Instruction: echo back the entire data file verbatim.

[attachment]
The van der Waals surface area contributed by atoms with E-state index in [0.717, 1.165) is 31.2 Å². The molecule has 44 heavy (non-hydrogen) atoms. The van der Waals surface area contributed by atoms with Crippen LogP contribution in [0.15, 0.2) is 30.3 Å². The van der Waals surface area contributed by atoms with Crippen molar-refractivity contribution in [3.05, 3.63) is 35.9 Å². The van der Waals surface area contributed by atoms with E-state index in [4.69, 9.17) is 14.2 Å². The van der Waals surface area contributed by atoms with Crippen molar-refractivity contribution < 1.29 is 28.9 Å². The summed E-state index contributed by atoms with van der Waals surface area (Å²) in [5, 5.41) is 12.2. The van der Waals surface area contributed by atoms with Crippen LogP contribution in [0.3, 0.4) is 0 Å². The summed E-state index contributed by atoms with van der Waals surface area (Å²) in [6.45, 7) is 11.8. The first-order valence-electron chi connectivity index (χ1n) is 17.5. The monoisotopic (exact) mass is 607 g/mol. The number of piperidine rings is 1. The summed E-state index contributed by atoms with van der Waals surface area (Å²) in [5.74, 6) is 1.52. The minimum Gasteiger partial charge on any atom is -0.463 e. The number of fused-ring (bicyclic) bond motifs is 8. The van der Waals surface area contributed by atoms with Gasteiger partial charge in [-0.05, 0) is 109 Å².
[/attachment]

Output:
The van der Waals surface area contributed by atoms with E-state index in [0.717, 1.165) is 31.2 Å². The molecule has 44 heavy (non-hydrogen) atoms. The van der Waals surface area contributed by atoms with Crippen LogP contribution in [0.15, 0.2) is 30.3 Å². The van der Waals surface area contributed by atoms with Crippen molar-refractivity contribution in [3.05, 3.63) is 35.9 Å². The van der Waals surface area contributed by atoms with E-state index in [4.69, 9.17) is 14.2 Å². The van der Waals surface area contributed by atoms with Crippen molar-refractivity contribution < 1.29 is 28.9 Å². The summed E-state index contributed by atoms with van der Waals surface area (Å²) in [5, 5.41) is 12.2. The van der Waals surface area contributed by atoms with Crippen LogP contribution in [0.3, 0.4) is 0 Å². The summed E-state index contributed by atoms with van der Waals surface area (Å²) in [6.45, 7) is 11.8. The first-order valence-electron chi connectivity index (χ1n) is 17.5. The monoisotopic (exact) mass is 607 g/mol. The number of piperidine rings is 1. The summed E-state index contributed by atoms with van der Waals surface area (Å²) in [5.74, 6) is 1.52. The minimum Gasteiger partial charge on any atom is -0.463 e. The number of fused-ring (bicyclic) bond motifs is 8. The van der Waals surface area contributed by atoms with Gasteiger partial charge in [-0.05, 0) is 109 Å².